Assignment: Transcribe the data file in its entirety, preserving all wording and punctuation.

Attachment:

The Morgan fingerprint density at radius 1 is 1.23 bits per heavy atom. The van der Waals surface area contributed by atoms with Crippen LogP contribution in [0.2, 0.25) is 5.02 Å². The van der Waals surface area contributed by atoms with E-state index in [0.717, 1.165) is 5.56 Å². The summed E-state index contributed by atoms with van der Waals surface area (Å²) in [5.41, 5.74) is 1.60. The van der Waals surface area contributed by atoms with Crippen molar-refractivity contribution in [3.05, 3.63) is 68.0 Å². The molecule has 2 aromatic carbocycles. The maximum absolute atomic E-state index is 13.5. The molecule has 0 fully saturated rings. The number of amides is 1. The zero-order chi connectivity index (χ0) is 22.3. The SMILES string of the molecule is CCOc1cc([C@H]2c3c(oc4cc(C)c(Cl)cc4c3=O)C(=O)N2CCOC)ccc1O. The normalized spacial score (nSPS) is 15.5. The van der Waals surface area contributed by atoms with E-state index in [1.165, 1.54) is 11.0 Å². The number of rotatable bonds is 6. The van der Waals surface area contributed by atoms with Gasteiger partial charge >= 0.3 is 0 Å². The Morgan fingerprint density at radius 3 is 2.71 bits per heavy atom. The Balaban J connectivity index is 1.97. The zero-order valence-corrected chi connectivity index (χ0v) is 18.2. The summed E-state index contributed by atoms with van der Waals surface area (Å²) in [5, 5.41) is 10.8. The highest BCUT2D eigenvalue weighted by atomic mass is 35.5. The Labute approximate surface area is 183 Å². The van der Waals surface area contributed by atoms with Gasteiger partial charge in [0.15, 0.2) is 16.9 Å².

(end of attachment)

The Morgan fingerprint density at radius 1 is 1.23 bits per heavy atom. The van der Waals surface area contributed by atoms with Crippen LogP contribution in [0.2, 0.25) is 5.02 Å². The van der Waals surface area contributed by atoms with E-state index in [0.717, 1.165) is 5.56 Å². The summed E-state index contributed by atoms with van der Waals surface area (Å²) in [5.41, 5.74) is 1.60. The van der Waals surface area contributed by atoms with Crippen molar-refractivity contribution in [3.05, 3.63) is 68.0 Å². The molecule has 2 aromatic carbocycles. The maximum absolute atomic E-state index is 13.5. The molecule has 0 fully saturated rings. The number of amides is 1. The zero-order chi connectivity index (χ0) is 22.3. The SMILES string of the molecule is CCOc1cc([C@H]2c3c(oc4cc(C)c(Cl)cc4c3=O)C(=O)N2CCOC)ccc1O. The normalized spacial score (nSPS) is 15.5. The van der Waals surface area contributed by atoms with E-state index in [1.165, 1.54) is 11.0 Å². The number of rotatable bonds is 6. The van der Waals surface area contributed by atoms with Gasteiger partial charge >= 0.3 is 0 Å². The Morgan fingerprint density at radius 3 is 2.71 bits per heavy atom. The Balaban J connectivity index is 1.97. The zero-order valence-corrected chi connectivity index (χ0v) is 18.2. The summed E-state index contributed by atoms with van der Waals surface area (Å²) in [5, 5.41) is 10.8. The highest BCUT2D eigenvalue weighted by atomic mass is 35.5. The Labute approximate surface area is 183 Å². The van der Waals surface area contributed by atoms with Gasteiger partial charge in [0.15, 0.2) is 16.9 Å².